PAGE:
Golden tips to create meaningful and effective working relationships.
Although our elders face a different set of challenges than younger clients, working with elderly clients can be incredibly rewarding. With the right perspective and planning, you can create meaningful and effective working relationships.
Working With Elderly Clients
After years of working with older clients, I speak from experience when I say that working with the elderly is like working with any client. They are looking for the same things as any other client – professionalism, honesty, and clear communication, for some examples. And of course, you must maintain high ethical standards when working with the elderly as you would with any client.
The American Bar Association’s Commission on Law & Aging, in partnership with the National Center on Law & Elder Rights has assembled a curriculum of rules and trainings for working with elderly clients and others with cognitive impairments. Something they consider among the basics of working with the elderly is that an attorney should be “careful not to let stereotypes associated with aging drive their determination of capacity.” Instead, they should focus on the client’s ability or lack of ability to make decisions, and support the client as needed.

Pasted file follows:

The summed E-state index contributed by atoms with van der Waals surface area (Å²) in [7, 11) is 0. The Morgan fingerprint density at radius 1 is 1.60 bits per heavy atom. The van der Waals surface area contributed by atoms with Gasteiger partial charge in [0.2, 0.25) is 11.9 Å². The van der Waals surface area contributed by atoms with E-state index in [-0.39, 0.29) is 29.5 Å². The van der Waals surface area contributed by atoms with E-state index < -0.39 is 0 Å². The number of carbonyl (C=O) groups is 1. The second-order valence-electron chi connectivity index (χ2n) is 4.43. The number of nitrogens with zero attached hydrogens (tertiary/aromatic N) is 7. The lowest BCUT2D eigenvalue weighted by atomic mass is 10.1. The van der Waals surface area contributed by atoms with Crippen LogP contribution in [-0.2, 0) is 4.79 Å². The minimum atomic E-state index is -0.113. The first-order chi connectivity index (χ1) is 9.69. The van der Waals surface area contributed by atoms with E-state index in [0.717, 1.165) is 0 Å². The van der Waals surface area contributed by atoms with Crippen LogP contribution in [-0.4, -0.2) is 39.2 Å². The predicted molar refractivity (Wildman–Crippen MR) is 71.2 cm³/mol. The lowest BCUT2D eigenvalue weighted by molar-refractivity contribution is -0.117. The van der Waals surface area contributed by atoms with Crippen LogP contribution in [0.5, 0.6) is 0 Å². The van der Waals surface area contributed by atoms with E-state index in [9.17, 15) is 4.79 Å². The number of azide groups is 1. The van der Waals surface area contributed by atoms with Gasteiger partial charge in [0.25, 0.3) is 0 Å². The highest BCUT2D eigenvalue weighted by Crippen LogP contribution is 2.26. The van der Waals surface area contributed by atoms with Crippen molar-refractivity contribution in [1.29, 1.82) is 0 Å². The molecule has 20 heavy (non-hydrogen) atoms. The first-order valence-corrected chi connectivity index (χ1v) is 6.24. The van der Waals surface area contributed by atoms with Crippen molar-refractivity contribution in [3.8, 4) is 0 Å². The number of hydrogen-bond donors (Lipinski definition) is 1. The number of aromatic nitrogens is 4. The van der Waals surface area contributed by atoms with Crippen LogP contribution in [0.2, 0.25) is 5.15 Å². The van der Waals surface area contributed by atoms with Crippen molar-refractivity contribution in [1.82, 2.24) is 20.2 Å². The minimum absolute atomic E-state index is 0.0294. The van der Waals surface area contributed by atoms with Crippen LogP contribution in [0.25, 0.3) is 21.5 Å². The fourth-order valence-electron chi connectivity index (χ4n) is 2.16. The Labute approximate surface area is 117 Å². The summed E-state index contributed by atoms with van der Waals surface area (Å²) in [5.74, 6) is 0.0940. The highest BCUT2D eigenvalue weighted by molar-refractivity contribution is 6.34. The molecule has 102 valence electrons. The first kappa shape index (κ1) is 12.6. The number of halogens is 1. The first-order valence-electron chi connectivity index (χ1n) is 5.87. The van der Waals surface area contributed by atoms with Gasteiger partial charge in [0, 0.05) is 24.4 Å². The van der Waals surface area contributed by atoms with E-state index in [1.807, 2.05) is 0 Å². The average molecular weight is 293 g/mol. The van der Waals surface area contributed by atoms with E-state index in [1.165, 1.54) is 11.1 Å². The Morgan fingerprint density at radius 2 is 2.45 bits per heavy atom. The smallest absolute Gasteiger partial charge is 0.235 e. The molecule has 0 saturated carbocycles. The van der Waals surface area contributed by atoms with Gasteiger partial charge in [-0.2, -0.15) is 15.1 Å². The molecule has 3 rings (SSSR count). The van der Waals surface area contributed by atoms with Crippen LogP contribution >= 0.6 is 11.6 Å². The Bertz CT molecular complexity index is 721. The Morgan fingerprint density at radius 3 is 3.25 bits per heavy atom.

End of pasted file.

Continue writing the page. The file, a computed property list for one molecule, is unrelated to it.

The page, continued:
In order to maintain high ethical standards and work effectively with an elderly clientele, some additional steps may be needed in your work. Here are some challenges, solutions, and tips regarding working with the elderly, all based on my research and experience.
What are the challenges?
When working with an elderly client, it’s common enough to run into issues like hearing or visual impairments or slower cognitive function. Don’t worry- these things won’t prevent you from working with the client effectively.
Below are some of the common challenges experienced in working with the elderly, as well as ways to work together and manage the issue.
Hearing impairment is a common challenge faced among the elderly. According to the National Institute on Deafness and Other Communication Disorders, approximately one in three Americans between the ages of 65 and 74 has hearing loss, and nearly half of American adults older than 75 have hearing difficulties.